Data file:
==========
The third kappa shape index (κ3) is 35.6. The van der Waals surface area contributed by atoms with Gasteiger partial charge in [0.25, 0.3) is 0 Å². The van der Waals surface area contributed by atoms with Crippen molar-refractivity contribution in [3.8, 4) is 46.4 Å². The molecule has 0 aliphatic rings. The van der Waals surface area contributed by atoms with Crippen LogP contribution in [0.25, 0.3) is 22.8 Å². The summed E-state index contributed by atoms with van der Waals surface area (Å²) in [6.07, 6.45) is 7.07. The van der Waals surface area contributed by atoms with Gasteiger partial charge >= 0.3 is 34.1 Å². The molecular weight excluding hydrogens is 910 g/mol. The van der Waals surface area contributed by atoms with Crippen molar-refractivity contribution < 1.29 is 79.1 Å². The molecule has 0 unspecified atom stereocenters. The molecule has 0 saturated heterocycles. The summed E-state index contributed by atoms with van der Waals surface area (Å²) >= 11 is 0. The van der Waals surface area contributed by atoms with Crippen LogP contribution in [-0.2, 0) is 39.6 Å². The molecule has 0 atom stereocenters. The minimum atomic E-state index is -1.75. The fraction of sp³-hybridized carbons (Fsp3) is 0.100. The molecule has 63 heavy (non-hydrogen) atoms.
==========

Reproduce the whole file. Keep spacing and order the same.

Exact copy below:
The third kappa shape index (κ3) is 35.6. The van der Waals surface area contributed by atoms with Gasteiger partial charge in [0.25, 0.3) is 0 Å². The van der Waals surface area contributed by atoms with Crippen molar-refractivity contribution in [3.8, 4) is 46.4 Å². The molecule has 0 aliphatic rings. The van der Waals surface area contributed by atoms with Crippen LogP contribution in [0.25, 0.3) is 22.8 Å². The summed E-state index contributed by atoms with van der Waals surface area (Å²) in [6.07, 6.45) is 7.07. The van der Waals surface area contributed by atoms with Gasteiger partial charge >= 0.3 is 34.1 Å². The molecular weight excluding hydrogens is 910 g/mol. The van der Waals surface area contributed by atoms with Crippen molar-refractivity contribution < 1.29 is 79.1 Å². The molecule has 0 unspecified atom stereocenters. The molecule has 0 saturated heterocycles. The summed E-state index contributed by atoms with van der Waals surface area (Å²) >= 11 is 0. The van der Waals surface area contributed by atoms with Crippen LogP contribution in [-0.2, 0) is 39.6 Å². The molecule has 0 atom stereocenters. The minimum atomic E-state index is -1.75. The fraction of sp³-hybridized carbons (Fsp3) is 0.100. The molecule has 63 heavy (non-hydrogen) atoms.